Earlier today I stopped at Best Buy in Norwalk to interview the hardcore shoppers giving up their Thanksgiving to wait in line. At noon there were about 20 people in line. The store opens at midnight and the first in line got there at 7am., most were waiting for a television. They were aware from the fine print in the flyer that there were only 10 available and someone in line was wouldn’t be going home happy.

I haven’t been to a door buster sale since I worked them when I worked at Caldor almost 20 years ago. I worked at the headquarters but the day after Thanksgiving all executives working the headquarters were required to work a store in the northeast. Tonight I took my 17 year old son with me because he is my computer consultant and he has never been to such a sale so I knew it would be memorable no matter the outcome. I posted this on my personal Facebook page, some warned us it probably won’t be a good memory, and others protested they didn’t think it was fair to employees to make them work the hours.

We arrived at the store at 11:40pm and the line stretched all the way around the building. It was difficult to estimate how many were in line but there were several hundred to say the least. The line moved quite quickly, we got in line at the very end and were inside within ten minutes. There were two Norwalk Police Officers that were stationed outside the front doors and they were there since 10pm to ensure order. They were firm but very friendly. Line cutters were not to be tolerated, inside the store was another story; they sure could have used enforcement inside. Once inside the store it was wall to wall people, you couldn’t move without bumping into someone. Getting from one place to another was a challenge. .

So my son and I ventured inside trying to find the computer we had in mind. It was a bundled unit that came with monitor, printer and computer all in one big box, not something you were going to hide under your jacket. Items like the TVs, X-Boxes and other high demand items were stacked at the front of the store in the aisles. I’m not sure why our item wasn’t displayed this way as well.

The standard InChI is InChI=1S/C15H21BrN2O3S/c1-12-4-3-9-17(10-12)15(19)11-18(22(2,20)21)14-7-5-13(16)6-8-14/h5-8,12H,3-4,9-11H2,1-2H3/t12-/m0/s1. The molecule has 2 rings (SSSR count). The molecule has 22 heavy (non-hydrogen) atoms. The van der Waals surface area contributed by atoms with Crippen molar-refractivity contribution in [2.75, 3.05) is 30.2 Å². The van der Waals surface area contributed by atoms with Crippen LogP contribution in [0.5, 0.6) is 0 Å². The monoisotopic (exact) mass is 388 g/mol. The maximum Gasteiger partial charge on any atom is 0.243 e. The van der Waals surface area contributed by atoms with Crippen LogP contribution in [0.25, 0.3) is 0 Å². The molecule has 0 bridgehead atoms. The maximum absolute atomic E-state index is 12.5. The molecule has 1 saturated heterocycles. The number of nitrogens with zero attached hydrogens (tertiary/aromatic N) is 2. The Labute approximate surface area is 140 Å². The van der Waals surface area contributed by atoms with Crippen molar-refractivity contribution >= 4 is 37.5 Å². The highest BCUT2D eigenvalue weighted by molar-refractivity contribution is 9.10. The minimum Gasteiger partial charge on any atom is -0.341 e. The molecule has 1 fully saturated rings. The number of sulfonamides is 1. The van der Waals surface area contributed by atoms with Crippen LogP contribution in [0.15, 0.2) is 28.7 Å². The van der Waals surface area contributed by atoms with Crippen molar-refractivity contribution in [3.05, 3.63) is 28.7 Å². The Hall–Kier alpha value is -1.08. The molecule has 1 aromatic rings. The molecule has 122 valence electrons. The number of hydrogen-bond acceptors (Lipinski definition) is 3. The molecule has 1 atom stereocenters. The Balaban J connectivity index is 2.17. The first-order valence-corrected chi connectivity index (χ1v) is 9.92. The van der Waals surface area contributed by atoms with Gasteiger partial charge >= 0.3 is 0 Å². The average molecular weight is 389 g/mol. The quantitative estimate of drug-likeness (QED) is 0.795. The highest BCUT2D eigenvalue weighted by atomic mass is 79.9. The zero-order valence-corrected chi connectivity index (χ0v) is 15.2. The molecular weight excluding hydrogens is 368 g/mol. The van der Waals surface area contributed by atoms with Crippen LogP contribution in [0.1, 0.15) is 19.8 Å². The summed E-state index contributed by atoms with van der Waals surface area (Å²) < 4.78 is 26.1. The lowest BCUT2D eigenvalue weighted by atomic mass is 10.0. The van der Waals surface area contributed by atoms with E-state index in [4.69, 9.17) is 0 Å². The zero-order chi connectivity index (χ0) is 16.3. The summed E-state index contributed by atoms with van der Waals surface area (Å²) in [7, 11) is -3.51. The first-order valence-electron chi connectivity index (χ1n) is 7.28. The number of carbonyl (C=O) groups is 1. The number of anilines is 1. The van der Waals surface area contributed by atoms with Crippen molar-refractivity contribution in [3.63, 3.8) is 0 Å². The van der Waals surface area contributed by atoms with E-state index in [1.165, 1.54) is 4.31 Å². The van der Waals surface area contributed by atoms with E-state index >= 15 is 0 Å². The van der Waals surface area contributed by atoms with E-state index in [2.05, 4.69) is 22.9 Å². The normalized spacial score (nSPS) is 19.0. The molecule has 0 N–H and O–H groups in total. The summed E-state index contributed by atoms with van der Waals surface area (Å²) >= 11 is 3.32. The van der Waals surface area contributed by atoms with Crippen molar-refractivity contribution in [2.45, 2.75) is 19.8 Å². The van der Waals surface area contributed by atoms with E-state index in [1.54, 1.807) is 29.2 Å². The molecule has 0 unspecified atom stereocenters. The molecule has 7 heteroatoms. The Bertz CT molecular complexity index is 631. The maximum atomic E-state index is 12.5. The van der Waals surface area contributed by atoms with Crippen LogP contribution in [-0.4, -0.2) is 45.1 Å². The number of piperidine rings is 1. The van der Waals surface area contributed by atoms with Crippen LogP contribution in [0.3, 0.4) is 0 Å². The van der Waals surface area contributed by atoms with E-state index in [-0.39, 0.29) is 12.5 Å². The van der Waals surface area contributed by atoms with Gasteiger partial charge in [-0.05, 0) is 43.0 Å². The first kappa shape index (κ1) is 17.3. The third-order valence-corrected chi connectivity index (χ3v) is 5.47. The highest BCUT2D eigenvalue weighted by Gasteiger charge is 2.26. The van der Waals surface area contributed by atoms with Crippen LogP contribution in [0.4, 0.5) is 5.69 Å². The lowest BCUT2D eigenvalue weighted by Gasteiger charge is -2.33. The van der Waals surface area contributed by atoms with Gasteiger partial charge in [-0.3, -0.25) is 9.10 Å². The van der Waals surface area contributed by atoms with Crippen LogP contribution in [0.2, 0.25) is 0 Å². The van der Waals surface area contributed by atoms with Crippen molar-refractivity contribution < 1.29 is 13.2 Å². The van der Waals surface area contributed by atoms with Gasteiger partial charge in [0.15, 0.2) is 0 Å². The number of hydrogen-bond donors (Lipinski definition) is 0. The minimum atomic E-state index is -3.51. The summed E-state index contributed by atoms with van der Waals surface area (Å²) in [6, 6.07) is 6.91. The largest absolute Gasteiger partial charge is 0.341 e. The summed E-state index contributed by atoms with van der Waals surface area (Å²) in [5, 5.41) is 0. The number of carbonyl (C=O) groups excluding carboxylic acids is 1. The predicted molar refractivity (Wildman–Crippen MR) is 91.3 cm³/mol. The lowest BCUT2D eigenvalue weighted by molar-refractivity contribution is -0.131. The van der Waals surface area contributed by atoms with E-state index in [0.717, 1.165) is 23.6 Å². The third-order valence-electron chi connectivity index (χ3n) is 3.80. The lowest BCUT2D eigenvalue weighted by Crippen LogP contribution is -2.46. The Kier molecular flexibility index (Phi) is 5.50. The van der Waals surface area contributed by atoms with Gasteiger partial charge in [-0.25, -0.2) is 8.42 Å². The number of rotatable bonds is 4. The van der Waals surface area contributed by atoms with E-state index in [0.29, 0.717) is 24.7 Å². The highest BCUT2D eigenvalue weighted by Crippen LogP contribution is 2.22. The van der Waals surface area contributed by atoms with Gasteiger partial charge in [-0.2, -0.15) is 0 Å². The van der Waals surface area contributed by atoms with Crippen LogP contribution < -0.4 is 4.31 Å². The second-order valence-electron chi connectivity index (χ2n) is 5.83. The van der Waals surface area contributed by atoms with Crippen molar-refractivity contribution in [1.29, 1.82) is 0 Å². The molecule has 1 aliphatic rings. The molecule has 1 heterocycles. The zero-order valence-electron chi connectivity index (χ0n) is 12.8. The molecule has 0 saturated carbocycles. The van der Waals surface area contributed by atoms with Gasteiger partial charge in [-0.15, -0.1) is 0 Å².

The item we wanted was at the very back of the store and we had to wait in a line that snaked in the aisles of the computer department; openings were blocked with merchandise or large carts. We really felt like cattle in the slaughter line, at times feeling claustrophobic, but hey, that’s part of the experience, right? We waited in line for over an hour, dealing with line cutters, loud alarms going off, and the kid five feet from us blasting his music on his cell phone’s tinny speakers were starting to take its toll on my nerves. Speaking of nerves I did get nervous when I noticed we were at the very back of the store with a sea of people in front of us hoping no emergency takes place. We were confined in line not with the ribbon stanchions you see at banks or theatres but the physical merchandise shelves. As a reporter I am often in large public gatherings and I think this was the first time I was a little nervous for my safety in the case something happened.

I knew the item I wanted was limited to five per store since it was clearly posted in the online circular. I was willing to gamble that not too many were in line for a quad core five hundred dollar computer. After the hour in line we finally saw a manager I guess was pre-writing the orders those in line were waiting for. That’s when we found out we needed a ticket for our sale item. There were no signs anywhere, not in the flyer or any where in the store indicating that we needed the ticket. He said I had to be  in line this morning to get said ticket. So my son and I wasted an hour but grew an appreciation for the Occupy Movement, not for corporate greed but for corporate insensitivity for not taking care of the customer. I told my son not to be disappointed coming home empty handed if they went through the five per store but not on a technicality of something like this!

I think back to those waiting in line for over seventeen hours for the TVs, if they paid themselves five dollars each hour they waited in line they could have paid full retail for the TV and enjoyed their Thanksgiving! It also gave me a greater appreciation for the smaller stores like Marsillio’s in Fairfield or Mudrick in Stratford; they purchase as a group to give competitive prices to these big box stores and they would never ever treat their customers like this– but they don’t sell computers!

Tonight also reminds me of a post on Facebook that says “If you really want to occupy Wall Street do all of you’re shopping at a local business”. Tonight Marsillios posted on Facebook their sale–19″ LED TV’s for $139.00 a 32″ LCD TV’s: $197.00 while supplies last, no mention of a ticket but I seriously doubt you will need one!

By Stephen Krauchick

DoingItLocal is run by Steve Krauchick. Steve has always had interest with breaking news even as an early teen, opting to listen to the Watergate hearings instead of top 40 on the radio. His interest in news spread to become the communities breaking news leader in Connecticut’s Fairfield County. He strongly believes that the public has right to know what is happening in their backyard and that government needs to be transparent. Steve also likes promoting local businesses.

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